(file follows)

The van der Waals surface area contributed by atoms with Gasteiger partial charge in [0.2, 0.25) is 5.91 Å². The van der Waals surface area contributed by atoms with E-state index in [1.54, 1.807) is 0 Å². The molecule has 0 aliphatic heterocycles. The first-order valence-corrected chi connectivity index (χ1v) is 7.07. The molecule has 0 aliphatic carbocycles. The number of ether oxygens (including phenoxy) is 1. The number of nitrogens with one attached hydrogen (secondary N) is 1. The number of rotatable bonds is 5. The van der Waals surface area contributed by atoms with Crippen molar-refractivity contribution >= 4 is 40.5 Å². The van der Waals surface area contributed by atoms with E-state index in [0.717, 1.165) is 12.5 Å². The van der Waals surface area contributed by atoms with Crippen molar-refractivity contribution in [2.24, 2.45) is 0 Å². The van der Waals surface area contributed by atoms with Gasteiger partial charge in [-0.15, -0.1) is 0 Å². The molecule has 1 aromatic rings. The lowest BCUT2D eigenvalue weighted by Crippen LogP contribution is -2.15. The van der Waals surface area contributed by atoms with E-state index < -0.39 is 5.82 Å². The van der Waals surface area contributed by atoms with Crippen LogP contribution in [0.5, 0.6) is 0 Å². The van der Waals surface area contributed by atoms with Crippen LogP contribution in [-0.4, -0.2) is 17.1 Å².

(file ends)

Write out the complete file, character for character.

The van der Waals surface area contributed by atoms with Gasteiger partial charge in [0.2, 0.25) is 5.91 Å². The van der Waals surface area contributed by atoms with E-state index in [1.54, 1.807) is 0 Å². The molecule has 0 aliphatic heterocycles. The first-order valence-corrected chi connectivity index (χ1v) is 7.07. The molecule has 0 aliphatic carbocycles. The number of ether oxygens (including phenoxy) is 1. The number of nitrogens with one attached hydrogen (secondary N) is 1. The number of rotatable bonds is 5. The van der Waals surface area contributed by atoms with Crippen molar-refractivity contribution >= 4 is 40.5 Å². The van der Waals surface area contributed by atoms with E-state index in [0.717, 1.165) is 12.5 Å². The van der Waals surface area contributed by atoms with Crippen molar-refractivity contribution in [2.24, 2.45) is 0 Å². The van der Waals surface area contributed by atoms with Gasteiger partial charge in [-0.15, -0.1) is 0 Å². The molecule has 1 aromatic rings. The lowest BCUT2D eigenvalue weighted by Crippen LogP contribution is -2.15. The van der Waals surface area contributed by atoms with E-state index < -0.39 is 5.82 Å². The van der Waals surface area contributed by atoms with Crippen LogP contribution in [0.5, 0.6) is 0 Å². The van der Waals surface area contributed by atoms with Crippen LogP contribution in [-0.4, -0.2) is 17.1 Å².